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RECITAL by PHYLLIS PALMER, Tranchell, The Cambridge Review, 1st March 1958

(University Music School, Thursday, February 20).

The discomfort of Sisyphus is legendary, but at least his trouble with an uncongenial stone was in private. Miss Phyllis Palmer’s uphill battle with her own memory was inflicted upon the public.

Beethoven’s 32 Variations in C Minor were rendered first. Here Miss Palmer was at home with the more delicate and gentle variations, but evidently at sea in those involving passage-work scales or a sense of dramatic urgency. Beethoven’s own playing is said to have been at times rough and inaccurate but it was imbued with an inspiring fire. Miss Palmer’s fire was out, but the roughness was there (doubtless in reverence for the composer), though I suspect that with more practice this also would have been absent.

After Beethoven’s variations upon a theme, we heard Palmer’s variations upon a sonata, Schubert’s Sonata in G Major. A horrifying exhibition.

Were Miss Palmer to revise the work for Publication, instructions to the printer might run thus:

“First Movement. Delete Schubert’s instruction cantabile. Change all pp to mf. Where phrase marks appear, as in bar 2, delete, and insert instruction non grazioso or perfunctory. Delete all subsidiary accents. Insert rallentando at suitable junctures with quasi improvisando (to give impression that performer is racking brains for what comes next, if anything). Remove downward scales and insert wavy line diagonally downwards, but different in upper stave from lower (to indicate that some sort of rushing descent is required, preferably not the same in both hands, with accidentals omitted to taste). Mark passage non glissando.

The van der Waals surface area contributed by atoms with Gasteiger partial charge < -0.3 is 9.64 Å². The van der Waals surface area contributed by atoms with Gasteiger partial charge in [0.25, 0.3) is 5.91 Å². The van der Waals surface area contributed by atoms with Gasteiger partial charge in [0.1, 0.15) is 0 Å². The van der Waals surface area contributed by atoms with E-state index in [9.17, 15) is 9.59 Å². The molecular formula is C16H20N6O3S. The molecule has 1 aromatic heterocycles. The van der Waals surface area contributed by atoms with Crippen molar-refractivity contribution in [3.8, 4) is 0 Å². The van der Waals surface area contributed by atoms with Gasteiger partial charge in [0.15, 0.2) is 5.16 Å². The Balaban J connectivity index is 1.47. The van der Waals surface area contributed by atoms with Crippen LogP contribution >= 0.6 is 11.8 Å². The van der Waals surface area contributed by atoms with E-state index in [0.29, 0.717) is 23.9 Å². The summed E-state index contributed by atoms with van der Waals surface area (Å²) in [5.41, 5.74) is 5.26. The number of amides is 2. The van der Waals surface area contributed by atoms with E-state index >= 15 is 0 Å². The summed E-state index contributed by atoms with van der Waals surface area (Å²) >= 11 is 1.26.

Second Movement. Omit ornaments and accents throughout first section. Delete pp wherever it occurs. Omit the 48 bars in the minor key. Insert one completely empty bar marked tentative improvization, preferably inharmonious and out of style. Repeat at this point two complete preceding sections foolishly not repeated by Schubert. Then skip to ending as per Schubert.

Menuetto. Alter left-hand chords to reduce number of different harmonies.

Final Movement. Mark senza allegrezza to denote that gaiety is to be avoided. Remove Schubert’s irritating variants so that the rondo-theme returns identical each time. Remove bar-lines during sections of passage-work, and mark senza misura, to ensure that rhythm is lost. Remove two or three bars at a time wherever the whim takes you. Sprinkle whole sonata liberally with misprints.”

During the interval after this sonata, I heard some members of the audience decide it was not a good work. They were not to know that Miss Palmer had with her travesty done a disservice not only to Schubert but to her listeners.

The second half of the recital was a great improvement. Miss Palmer played Bartok’s 14 Bagatelles from a copy. She was obviously far more in her element with this sort of music. There was nuance and clarity. Refinement and brusqueness were in nice proportion. Apart from No. 3 where the murmuring background was too bumpy, these Bagatelles were delightful. I am not sure that it is a good idea to play a complete set of anything all at once. Some people seem to enjoy hearing all the Bach 48 at a sitting, or all the Chopin Preludes, or all the Haydn Masses, which is rather like insisting on all the soups offered on a menu, or all the sweets. To me a Bagatelle is a solitary item leavening a programme of other things, the single drop of Cologne behind a woman’s ear, the one star at the top of a Christmas tree. To relish fourteen, savours of gluttony.

Two pieces of Debussy followed: La Soirée dans Grenade from Estampes and La Puerta del Vino from the second book of Préludes. These were ravishing. Miss Palmer’s  delicate pianissimo was in her Debussy established beyond doubt, as it had not been in her Schubert. La Soirée dans Grenade was the second most impressive performance of the evening. Granados’ Quejas ó la Maya y el Ruisenor and Ravel’s Alborado del Gracioso concluded the recital. They were a poor choice coming after the Debussy, still Miss Palmer made them as telling as could be.

But the best piece of playing both in technical control and sensitive expression was displayed in the two encores awarded us, a Chopin Mazurka and a Scarlatti Sonata. I would have been content if Miss Palmer had offered nothing else in her programme but these, so perfectly were they performed. Miss Palmer can be a first-rate artist when she pleases.

Peter Tranchell.